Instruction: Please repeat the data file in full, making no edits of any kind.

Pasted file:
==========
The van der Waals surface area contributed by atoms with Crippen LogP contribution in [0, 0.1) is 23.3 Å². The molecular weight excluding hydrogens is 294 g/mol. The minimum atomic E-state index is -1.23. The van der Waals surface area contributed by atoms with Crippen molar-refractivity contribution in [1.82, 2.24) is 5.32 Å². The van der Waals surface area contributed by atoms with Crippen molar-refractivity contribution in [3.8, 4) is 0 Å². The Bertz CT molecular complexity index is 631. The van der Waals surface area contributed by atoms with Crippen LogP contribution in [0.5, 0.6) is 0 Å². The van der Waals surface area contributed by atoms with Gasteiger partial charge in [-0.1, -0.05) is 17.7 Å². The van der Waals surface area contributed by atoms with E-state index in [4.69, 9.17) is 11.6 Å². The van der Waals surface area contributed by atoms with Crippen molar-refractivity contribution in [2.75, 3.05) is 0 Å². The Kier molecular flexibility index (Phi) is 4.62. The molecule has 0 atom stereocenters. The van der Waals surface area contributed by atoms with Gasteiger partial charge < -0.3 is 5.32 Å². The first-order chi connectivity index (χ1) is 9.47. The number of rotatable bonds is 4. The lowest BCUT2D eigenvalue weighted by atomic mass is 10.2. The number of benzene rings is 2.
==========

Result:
The van der Waals surface area contributed by atoms with Crippen LogP contribution in [0, 0.1) is 23.3 Å². The molecular weight excluding hydrogens is 294 g/mol. The minimum atomic E-state index is -1.23. The van der Waals surface area contributed by atoms with Crippen molar-refractivity contribution in [1.82, 2.24) is 5.32 Å². The van der Waals surface area contributed by atoms with Crippen molar-refractivity contribution in [3.8, 4) is 0 Å². The Bertz CT molecular complexity index is 631. The van der Waals surface area contributed by atoms with Crippen LogP contribution in [0.5, 0.6) is 0 Å². The van der Waals surface area contributed by atoms with Gasteiger partial charge in [-0.1, -0.05) is 17.7 Å². The van der Waals surface area contributed by atoms with E-state index in [4.69, 9.17) is 11.6 Å². The van der Waals surface area contributed by atoms with Crippen molar-refractivity contribution in [2.75, 3.05) is 0 Å². The Kier molecular flexibility index (Phi) is 4.62. The molecule has 0 atom stereocenters. The van der Waals surface area contributed by atoms with Gasteiger partial charge < -0.3 is 5.32 Å². The first-order chi connectivity index (χ1) is 9.47. The number of rotatable bonds is 4. The lowest BCUT2D eigenvalue weighted by atomic mass is 10.2. The number of benzene rings is 2.